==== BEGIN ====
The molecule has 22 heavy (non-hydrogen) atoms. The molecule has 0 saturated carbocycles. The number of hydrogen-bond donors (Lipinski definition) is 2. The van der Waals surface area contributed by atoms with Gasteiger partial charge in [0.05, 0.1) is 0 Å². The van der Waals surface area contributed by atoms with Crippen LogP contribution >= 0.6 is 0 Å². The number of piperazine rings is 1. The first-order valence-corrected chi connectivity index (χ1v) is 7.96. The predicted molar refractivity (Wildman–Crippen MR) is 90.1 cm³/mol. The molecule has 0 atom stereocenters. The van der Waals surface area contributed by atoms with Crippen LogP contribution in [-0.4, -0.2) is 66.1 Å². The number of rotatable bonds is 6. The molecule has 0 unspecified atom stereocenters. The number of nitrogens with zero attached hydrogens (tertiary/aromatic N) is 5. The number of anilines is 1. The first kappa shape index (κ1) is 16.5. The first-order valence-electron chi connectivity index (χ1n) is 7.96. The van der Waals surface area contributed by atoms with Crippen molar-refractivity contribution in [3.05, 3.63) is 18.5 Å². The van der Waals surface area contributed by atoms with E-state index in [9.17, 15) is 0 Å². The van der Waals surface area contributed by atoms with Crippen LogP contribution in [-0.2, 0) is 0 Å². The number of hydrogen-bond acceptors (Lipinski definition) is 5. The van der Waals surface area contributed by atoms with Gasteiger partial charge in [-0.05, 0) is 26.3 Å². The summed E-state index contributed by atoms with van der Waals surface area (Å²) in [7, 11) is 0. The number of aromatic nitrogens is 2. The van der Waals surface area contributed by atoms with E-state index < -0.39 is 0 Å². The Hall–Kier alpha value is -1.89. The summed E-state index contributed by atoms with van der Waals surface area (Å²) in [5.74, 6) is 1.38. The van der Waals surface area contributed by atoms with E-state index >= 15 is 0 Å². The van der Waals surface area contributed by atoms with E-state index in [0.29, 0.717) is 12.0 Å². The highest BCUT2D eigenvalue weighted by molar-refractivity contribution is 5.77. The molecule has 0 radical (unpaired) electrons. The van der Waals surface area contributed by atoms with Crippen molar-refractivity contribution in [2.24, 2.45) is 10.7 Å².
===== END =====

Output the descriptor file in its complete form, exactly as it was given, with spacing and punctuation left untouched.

The molecule has 22 heavy (non-hydrogen) atoms. The molecule has 0 saturated carbocycles. The number of hydrogen-bond donors (Lipinski definition) is 2. The van der Waals surface area contributed by atoms with Gasteiger partial charge in [0.05, 0.1) is 0 Å². The van der Waals surface area contributed by atoms with Crippen LogP contribution >= 0.6 is 0 Å². The number of piperazine rings is 1. The first-order valence-corrected chi connectivity index (χ1v) is 7.96. The predicted molar refractivity (Wildman–Crippen MR) is 90.1 cm³/mol. The molecule has 0 atom stereocenters. The van der Waals surface area contributed by atoms with Crippen LogP contribution in [-0.4, -0.2) is 66.1 Å². The number of rotatable bonds is 6. The molecule has 0 unspecified atom stereocenters. The number of nitrogens with zero attached hydrogens (tertiary/aromatic N) is 5. The number of anilines is 1. The first kappa shape index (κ1) is 16.5. The first-order valence-electron chi connectivity index (χ1n) is 7.96. The van der Waals surface area contributed by atoms with Crippen molar-refractivity contribution in [3.05, 3.63) is 18.5 Å². The van der Waals surface area contributed by atoms with E-state index in [9.17, 15) is 0 Å². The van der Waals surface area contributed by atoms with Crippen LogP contribution in [-0.2, 0) is 0 Å². The number of hydrogen-bond acceptors (Lipinski definition) is 5. The van der Waals surface area contributed by atoms with Gasteiger partial charge in [-0.05, 0) is 26.3 Å². The summed E-state index contributed by atoms with van der Waals surface area (Å²) in [7, 11) is 0. The number of aromatic nitrogens is 2. The van der Waals surface area contributed by atoms with E-state index < -0.39 is 0 Å². The Hall–Kier alpha value is -1.89. The summed E-state index contributed by atoms with van der Waals surface area (Å²) in [5.74, 6) is 1.38. The van der Waals surface area contributed by atoms with E-state index >= 15 is 0 Å². The van der Waals surface area contributed by atoms with E-state index in [0.29, 0.717) is 12.0 Å². The highest BCUT2D eigenvalue weighted by molar-refractivity contribution is 5.77. The molecule has 0 radical (unpaired) electrons. The van der Waals surface area contributed by atoms with Crippen molar-refractivity contribution in [2.24, 2.45) is 10.7 Å².